A creative entrepreneur has the ability to use their creative skills to start a business. Creative entrepreneurs know that it’s difficult to balance their talent with the needs of their business, but they continue to push through and lead by example in an forever-changing career field. Terrance Demons is a Decatur native who knew from a young age that he had a talent for photography and design. Now he designs and creates his own fur shoes, and alters his own clothes.
Can you tell me more about what you do?
I do a lot of things like alterations, my own photography, I had a blog and writing is something that I do off and on. I also do SEO and just general clothing design. Design is the main goal, especially with footwear.
What inspired you to start designing?
It started with my grandmother and my mom. I remember my mom sitting down and telling me about how my grandmother used to make my granddad’s suits and she showed me a few things on her sewing machine. From there, I remember looking at the seams and the needle going into the cloth of this quilt that my grandmother was making and I was like this is actually kind of cool. I think I want to do this.
What gave you the push to actually start?
When Instagram first started I saw the big menswear push around 2011-2013. All of the brands like Thom Browne were coming to the fore. I knew that I liked the look of slim pants and I was tired of walking on the back of my pants so I thought how can I solve this problem? So I started looking at some blogs and I got in touch with an Atlanta blogger, Anastasia Nicole. I had her show me some videos and I started doing things by hand.
So you taught yourself?
Yea, self-taught pretty much. I looked at maybe five or six YouTube videos. I went to Walmart, bought needle, thread, a pair of cheap scissors and I just went to town on a pair of thrift store pants.
Who is your favorite designer right now?
The creative director at Balenciaga, Demna Gvasalia. I like his approach to how he designs and the aspect of irony that he’s always able to encapsulate within his collections. He’s always had this way of being politically charged but not so much to where you lose focus of the art.
And those are similar things that you’d want to reflect on the clothes that you wear?
Yea, it’s the approach that I would say really resonates with me because I’ve just kind of approached life in that same way. I grew up shopping at the thrift store and then I also grew up being exposed to high fashion brands.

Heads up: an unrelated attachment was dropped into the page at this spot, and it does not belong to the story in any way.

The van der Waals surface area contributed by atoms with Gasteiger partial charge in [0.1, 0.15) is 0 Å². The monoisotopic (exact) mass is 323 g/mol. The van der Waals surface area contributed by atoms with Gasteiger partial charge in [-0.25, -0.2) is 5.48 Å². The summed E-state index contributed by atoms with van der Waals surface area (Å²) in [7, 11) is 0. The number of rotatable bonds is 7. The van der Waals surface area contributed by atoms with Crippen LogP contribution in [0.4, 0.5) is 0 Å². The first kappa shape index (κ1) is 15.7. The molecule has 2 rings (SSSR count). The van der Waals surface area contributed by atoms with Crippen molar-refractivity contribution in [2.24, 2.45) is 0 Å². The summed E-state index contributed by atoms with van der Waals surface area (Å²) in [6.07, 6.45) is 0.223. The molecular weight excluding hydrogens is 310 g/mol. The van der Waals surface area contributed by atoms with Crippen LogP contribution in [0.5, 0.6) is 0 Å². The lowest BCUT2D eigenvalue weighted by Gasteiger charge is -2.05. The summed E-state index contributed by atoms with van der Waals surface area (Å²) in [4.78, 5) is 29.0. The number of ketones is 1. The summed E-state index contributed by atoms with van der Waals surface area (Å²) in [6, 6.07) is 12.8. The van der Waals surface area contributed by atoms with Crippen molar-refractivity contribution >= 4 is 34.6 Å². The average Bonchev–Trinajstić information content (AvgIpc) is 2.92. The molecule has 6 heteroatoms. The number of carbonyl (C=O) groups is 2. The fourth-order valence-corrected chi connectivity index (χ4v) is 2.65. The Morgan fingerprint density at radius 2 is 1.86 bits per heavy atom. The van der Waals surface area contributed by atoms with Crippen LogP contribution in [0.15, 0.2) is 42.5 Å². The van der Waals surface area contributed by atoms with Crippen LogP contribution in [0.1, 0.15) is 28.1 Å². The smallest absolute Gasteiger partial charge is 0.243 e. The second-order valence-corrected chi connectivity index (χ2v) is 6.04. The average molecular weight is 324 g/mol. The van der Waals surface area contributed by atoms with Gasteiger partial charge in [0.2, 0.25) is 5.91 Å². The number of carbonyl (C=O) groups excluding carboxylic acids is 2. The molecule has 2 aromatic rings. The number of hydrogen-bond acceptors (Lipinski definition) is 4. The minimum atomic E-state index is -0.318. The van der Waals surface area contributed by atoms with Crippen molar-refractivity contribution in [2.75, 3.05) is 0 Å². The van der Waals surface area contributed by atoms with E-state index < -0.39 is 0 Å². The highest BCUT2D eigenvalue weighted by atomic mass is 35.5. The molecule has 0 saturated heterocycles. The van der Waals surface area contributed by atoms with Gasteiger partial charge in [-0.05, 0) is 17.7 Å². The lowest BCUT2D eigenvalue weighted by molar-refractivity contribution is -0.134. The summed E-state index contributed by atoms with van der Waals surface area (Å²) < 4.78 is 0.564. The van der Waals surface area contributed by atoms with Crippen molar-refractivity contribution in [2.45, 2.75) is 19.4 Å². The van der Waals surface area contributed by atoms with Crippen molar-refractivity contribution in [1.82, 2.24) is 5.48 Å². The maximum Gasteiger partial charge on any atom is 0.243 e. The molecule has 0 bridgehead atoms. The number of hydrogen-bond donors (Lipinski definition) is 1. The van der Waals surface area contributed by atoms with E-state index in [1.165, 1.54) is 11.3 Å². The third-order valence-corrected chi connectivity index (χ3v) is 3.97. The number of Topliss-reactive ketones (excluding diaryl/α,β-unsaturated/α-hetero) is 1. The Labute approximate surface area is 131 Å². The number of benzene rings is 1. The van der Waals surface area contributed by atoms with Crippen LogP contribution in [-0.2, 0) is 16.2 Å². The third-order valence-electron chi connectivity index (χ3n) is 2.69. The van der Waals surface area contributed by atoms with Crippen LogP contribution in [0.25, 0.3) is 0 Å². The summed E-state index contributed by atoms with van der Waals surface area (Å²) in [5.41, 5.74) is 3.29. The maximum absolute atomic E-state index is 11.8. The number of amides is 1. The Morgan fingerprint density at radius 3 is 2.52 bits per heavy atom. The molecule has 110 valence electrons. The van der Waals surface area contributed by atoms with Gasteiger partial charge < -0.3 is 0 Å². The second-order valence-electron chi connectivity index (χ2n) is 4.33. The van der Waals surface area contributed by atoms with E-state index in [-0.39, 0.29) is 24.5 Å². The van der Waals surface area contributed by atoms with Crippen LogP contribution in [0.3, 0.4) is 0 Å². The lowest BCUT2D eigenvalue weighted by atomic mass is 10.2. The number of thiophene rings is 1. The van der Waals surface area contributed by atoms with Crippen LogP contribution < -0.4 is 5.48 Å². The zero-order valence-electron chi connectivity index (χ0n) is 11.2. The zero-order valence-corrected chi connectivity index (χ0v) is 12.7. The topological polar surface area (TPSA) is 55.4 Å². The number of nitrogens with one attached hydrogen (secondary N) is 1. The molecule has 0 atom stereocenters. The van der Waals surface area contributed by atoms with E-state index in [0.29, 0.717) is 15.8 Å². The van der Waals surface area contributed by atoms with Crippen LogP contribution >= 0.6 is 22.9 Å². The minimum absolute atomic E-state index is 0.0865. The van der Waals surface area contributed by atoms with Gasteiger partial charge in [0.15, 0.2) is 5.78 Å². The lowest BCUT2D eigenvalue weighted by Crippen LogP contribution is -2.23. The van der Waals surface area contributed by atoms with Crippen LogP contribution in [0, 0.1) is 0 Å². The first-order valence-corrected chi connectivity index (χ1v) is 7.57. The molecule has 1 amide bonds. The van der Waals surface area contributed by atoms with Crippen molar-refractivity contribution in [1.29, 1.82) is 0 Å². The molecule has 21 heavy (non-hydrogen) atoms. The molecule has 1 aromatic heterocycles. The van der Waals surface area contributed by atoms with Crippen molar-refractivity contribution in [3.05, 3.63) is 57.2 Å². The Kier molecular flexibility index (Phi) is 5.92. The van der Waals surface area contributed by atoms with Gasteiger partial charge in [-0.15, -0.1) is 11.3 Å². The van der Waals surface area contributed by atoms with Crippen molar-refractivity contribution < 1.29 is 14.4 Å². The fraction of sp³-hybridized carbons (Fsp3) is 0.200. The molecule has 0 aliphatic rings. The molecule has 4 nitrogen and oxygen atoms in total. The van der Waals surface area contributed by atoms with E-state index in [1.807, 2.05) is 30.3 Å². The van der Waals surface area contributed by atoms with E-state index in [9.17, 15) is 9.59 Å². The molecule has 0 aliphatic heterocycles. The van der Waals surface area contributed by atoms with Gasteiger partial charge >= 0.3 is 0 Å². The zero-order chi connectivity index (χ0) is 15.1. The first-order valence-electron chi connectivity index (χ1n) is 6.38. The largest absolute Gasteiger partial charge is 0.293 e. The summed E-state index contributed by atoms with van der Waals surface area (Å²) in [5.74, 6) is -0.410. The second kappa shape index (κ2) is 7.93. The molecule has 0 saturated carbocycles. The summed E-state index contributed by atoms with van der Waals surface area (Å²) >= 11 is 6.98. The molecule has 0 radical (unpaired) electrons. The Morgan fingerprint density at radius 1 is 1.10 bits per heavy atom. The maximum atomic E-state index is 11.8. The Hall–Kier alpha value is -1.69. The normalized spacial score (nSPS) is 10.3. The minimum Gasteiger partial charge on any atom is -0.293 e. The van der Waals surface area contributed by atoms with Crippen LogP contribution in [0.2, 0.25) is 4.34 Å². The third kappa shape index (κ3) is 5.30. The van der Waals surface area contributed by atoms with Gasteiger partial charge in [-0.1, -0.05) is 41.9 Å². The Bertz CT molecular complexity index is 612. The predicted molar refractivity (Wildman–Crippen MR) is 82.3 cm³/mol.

Do use real animal fur for your shoes?
I do yea. That’s one of the signatures to my brand.
Being Vegan is very popular right now. What would you say to people that are against you using real fur?
Sustainability is key to what will lead us in the future. It is a big thing. But I would say to somebody if they questioned my ethics and why I chose fur, come talk to me and I can show you.
Would you ever create a faux fur shoe design for your Vegan customers?
I can provide a solution. I can do that.
Can you walk me through how you come up with an idea for a shoe from start to finish?
At first, I try to think about what would be comfortable for me and then for other African American men. It starts with a color and what I want to convey with that. Then I’ll go with shape. I really focus on backless loafers and mules. I go with the seasons as well. Am I creating a summer shoe? Am I going to use a lighter fur or something with heavier weight for the winter? Once I’ve gotten all those ideas in place, then comes the construction. Everything’s hand-made, hand-sewn.
If you could pick one person dead or alive, that you could put in one of your shoes, who would it be?
I want Jean-Michel Basquiat to wear my shoes because of what he represents, what he is, and the legacy that he left behind. It really resonates with who I am too.
Do you ever find it hard to balance creating and the business side?
I definitely see challenges with that and as I get older some of those challenges definitely mount, much more so than when I was younger. I think that the creative process is one of those that just doesn’t stop. I’m always creating, whether it’s when I’m just waking up or I have to go to sleep, it’s cyclical. So I do have challenges, but I try not to let anything stop me.
What would be your advice to an upcoming creative entrepreneur?
I think in 2016 I purchased the first issue of GQ Style magazine, with Robert Downey Jr., and he talked about a similar question to yours. He said at a certain point talent will only get you so far. It really is about just putting your nose to the grindstone and never stopping whether it’s bad days or not. There has to be some progress made.
So it’s not enough to just be talented you also have to work?
Right. Talent will only get you so far realistically. At the end of the day, you still have to provide a solution. It’s a service business. You have to learn people’s language and speak that.
If someone would be interested in having you alter their clothes or having you design them a customer shoe how would they contact you?
I’m all over social media. Twitter and Instagram have the same handle @TerranceJDemons and my VSCO also has that same user name. You can message me and we can talk shop.